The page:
The most effective feedback is not personal – it’s based on performance. People can’t control the kind of person they are, but they can control their actions. The purpose of constructive criticism is to help correct performance to enhance growth in their role through coaching and asking proper questions to foster learning. It’s important to offer well-reasoned responses in a friendly manner without wreaking havoc.
Don’t Wait for the Scheduled Time
If you’d like someone to change negative behavior, or reward positive behavior, don’t wait until your next scheduled review. If you want something to continue, why wait? There’s a possibility that they didn’t realize it was good, so they wouldn’t do it again. The other, potentially far worse, side of the coin is not addressing remarks immediately. This could cause a domino effect and lead to even worse issues down the line. It’s key to address positive or negative behavior at any given time.
Do your best to frame everything in a relatively positive light, and couch negative feedback in some positive notes. According to the Harvard Business Review, general feedback allows employees to notice what's right and wrong, but framing is essential to help focus on what works to support development. Our brain has what’s known as a primacy/recency bias – what gets said first and last in a list is most remembered, so it’s often helpful to end on a high note rather than a downer.
Putting it Into Practice
Constructive, timely feedback presented in a positive manner takes some practice to get right. Here’s an ideal example of what that might look like:
“Hi John. Thanks for your contribution to project Y last month! I think you did a great job in scheduling meetings between us and the client, ensuring that we have strong communication throughout and capable of getting both teams to work together. You were great at answering client questions and building trust. I think it’d be great if you could contribute more to the initial phases of brainstorming marketing ideas to future projects in the pipeline. I’d love to see you do more of this to help enhance your creative skills.”
This type of feedback will be more likely to encourage employees like John to take part and overall be a more engaged employee.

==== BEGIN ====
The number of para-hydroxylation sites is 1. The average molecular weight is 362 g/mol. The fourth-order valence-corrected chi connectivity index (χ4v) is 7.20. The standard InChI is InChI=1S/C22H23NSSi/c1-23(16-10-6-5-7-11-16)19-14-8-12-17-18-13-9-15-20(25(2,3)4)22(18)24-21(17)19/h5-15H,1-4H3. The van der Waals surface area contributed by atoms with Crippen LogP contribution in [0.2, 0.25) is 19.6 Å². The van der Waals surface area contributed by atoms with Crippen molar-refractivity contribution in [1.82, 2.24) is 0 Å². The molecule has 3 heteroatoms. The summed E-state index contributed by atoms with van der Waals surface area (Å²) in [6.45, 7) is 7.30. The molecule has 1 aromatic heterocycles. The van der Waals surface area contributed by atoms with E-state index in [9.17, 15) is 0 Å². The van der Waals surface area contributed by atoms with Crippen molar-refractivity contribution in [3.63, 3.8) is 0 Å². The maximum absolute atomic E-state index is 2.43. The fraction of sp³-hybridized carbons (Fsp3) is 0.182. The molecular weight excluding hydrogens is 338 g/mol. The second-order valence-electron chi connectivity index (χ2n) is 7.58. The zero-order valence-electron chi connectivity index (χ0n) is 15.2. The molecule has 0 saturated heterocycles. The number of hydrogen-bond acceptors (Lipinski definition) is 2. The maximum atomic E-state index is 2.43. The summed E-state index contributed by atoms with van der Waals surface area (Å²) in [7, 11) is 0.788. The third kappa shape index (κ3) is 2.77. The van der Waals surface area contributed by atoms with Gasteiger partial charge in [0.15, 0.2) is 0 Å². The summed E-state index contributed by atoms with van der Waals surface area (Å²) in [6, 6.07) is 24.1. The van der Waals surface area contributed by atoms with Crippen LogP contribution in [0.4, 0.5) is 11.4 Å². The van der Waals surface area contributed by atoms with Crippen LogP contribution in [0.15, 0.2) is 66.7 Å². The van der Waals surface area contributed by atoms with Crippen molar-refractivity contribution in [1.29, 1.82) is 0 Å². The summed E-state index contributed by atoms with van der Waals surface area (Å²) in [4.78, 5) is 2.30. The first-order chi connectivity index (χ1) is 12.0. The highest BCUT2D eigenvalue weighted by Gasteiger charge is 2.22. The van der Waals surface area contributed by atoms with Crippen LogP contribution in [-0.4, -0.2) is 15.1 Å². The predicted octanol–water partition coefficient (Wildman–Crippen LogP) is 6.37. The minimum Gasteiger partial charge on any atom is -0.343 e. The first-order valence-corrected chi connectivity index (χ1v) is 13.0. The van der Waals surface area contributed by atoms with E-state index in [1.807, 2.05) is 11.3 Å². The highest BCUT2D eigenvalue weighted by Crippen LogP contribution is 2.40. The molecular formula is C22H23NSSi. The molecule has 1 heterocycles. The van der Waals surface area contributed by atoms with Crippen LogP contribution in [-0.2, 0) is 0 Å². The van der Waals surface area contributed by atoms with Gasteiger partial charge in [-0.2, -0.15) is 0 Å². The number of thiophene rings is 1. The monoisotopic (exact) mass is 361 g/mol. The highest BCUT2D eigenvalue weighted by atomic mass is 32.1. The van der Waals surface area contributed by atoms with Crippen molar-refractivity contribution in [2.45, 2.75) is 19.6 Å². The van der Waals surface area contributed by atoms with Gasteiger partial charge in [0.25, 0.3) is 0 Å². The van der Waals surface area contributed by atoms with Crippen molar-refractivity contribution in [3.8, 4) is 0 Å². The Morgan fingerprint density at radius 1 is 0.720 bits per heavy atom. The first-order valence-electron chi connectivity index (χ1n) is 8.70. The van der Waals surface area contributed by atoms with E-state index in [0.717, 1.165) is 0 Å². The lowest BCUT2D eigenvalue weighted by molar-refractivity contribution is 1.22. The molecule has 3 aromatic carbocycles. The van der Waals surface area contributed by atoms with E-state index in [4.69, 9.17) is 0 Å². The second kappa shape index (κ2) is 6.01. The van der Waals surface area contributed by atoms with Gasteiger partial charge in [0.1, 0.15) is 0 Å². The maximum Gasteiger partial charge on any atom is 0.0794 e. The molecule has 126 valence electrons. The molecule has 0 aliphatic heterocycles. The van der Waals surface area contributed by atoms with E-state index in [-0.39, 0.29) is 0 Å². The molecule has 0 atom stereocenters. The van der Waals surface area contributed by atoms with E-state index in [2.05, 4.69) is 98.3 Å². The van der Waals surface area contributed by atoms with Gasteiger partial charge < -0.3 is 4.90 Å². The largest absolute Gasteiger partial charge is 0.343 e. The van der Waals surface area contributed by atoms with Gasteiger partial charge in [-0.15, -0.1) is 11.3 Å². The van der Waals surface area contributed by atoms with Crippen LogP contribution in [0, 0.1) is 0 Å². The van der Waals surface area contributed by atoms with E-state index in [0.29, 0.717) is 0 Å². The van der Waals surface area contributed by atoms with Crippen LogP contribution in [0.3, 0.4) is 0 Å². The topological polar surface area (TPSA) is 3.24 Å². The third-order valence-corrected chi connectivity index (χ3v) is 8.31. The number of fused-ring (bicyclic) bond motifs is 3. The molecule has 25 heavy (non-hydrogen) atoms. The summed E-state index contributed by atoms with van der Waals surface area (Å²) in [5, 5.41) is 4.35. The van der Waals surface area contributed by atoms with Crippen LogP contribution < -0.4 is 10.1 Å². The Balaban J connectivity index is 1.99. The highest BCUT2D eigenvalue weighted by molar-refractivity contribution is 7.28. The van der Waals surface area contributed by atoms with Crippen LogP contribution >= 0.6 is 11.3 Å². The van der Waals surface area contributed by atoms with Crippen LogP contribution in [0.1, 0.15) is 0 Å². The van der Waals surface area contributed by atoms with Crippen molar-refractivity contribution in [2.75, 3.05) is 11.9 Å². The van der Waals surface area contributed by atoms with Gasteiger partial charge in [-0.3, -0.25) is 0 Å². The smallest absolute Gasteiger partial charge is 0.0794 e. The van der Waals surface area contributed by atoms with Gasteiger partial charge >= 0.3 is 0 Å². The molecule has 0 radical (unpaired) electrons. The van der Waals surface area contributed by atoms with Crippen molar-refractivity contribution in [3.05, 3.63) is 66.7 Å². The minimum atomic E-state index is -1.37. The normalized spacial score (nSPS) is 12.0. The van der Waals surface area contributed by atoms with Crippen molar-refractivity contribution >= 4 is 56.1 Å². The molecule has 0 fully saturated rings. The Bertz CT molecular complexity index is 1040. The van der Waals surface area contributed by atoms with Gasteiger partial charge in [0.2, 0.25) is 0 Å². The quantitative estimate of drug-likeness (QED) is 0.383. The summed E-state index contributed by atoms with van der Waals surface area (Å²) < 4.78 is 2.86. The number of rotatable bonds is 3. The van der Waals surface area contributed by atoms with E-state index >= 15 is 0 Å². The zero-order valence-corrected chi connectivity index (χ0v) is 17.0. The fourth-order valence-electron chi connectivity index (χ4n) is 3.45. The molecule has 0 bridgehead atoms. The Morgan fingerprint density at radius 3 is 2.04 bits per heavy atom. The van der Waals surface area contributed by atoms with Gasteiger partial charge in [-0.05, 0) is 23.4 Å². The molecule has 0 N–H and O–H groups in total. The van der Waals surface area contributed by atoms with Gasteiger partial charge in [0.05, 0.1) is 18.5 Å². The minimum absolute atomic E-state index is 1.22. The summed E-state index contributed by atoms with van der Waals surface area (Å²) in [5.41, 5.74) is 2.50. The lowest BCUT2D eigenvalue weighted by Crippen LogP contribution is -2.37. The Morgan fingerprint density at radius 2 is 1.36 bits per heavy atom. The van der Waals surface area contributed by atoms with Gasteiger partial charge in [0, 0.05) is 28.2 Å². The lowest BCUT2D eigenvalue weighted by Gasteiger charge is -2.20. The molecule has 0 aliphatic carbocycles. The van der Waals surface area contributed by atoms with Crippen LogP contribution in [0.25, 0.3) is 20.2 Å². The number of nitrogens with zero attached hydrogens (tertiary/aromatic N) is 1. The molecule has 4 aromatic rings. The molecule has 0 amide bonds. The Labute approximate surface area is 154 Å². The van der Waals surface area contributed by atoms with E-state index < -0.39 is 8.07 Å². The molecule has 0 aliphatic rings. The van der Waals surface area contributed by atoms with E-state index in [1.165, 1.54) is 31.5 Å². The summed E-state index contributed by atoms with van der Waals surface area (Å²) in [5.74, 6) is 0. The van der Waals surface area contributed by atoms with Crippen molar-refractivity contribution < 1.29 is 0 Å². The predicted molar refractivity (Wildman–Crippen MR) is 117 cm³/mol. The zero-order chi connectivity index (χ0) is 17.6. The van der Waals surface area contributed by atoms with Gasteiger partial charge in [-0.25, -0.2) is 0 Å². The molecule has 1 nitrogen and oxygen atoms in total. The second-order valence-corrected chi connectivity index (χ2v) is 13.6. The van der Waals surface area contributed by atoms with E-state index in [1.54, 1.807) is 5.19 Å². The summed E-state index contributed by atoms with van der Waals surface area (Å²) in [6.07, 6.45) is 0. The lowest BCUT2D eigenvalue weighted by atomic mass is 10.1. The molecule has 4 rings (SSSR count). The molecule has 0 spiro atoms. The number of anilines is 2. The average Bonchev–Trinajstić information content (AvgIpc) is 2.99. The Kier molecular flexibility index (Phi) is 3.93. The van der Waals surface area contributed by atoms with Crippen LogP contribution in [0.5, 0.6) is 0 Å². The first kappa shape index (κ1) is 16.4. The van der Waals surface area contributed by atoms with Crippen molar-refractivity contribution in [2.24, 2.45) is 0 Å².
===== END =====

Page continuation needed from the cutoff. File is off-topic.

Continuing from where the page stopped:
Why Does Employee Feedback Matter?
Employee feedback matters because it affects nearly every aspect of your company. Your company operates almost entirely thanks to the employees, so making sure they’re happy and performing as best as they can is a must. It affects some areas more dramatically than others, but it impacts how engaged your employees are, and how your brand as an employer is perceived.
Feedback and Employee Engagement
Constructive feedback is an effective way to improve employee engagement – how connected employees are with their organization and role. Feedback evaluation is a major part of enhancing that connection by maintaining open communications, ensuring employees get the recognition they deserve, and helping them with career development.
Feedback and Employer Branding
We’ve talked at length before about how your employer brand is tied closely to the feedback your company receives online – we are big proponents of the worth of employee reviews. In short: any feedback your company receives on its public Glassdoor or Indeed profile makes up the majority of content potential employees will see about your company. This affects whether talented candidates will apply.
Making sure you have an effective open line of communication between employee and management is integral to the continued success of your company. Whichever avenue you pursue to get that feedback doesn’t really matter – almost all feedback is useful in some way, either to the employees or to their managers.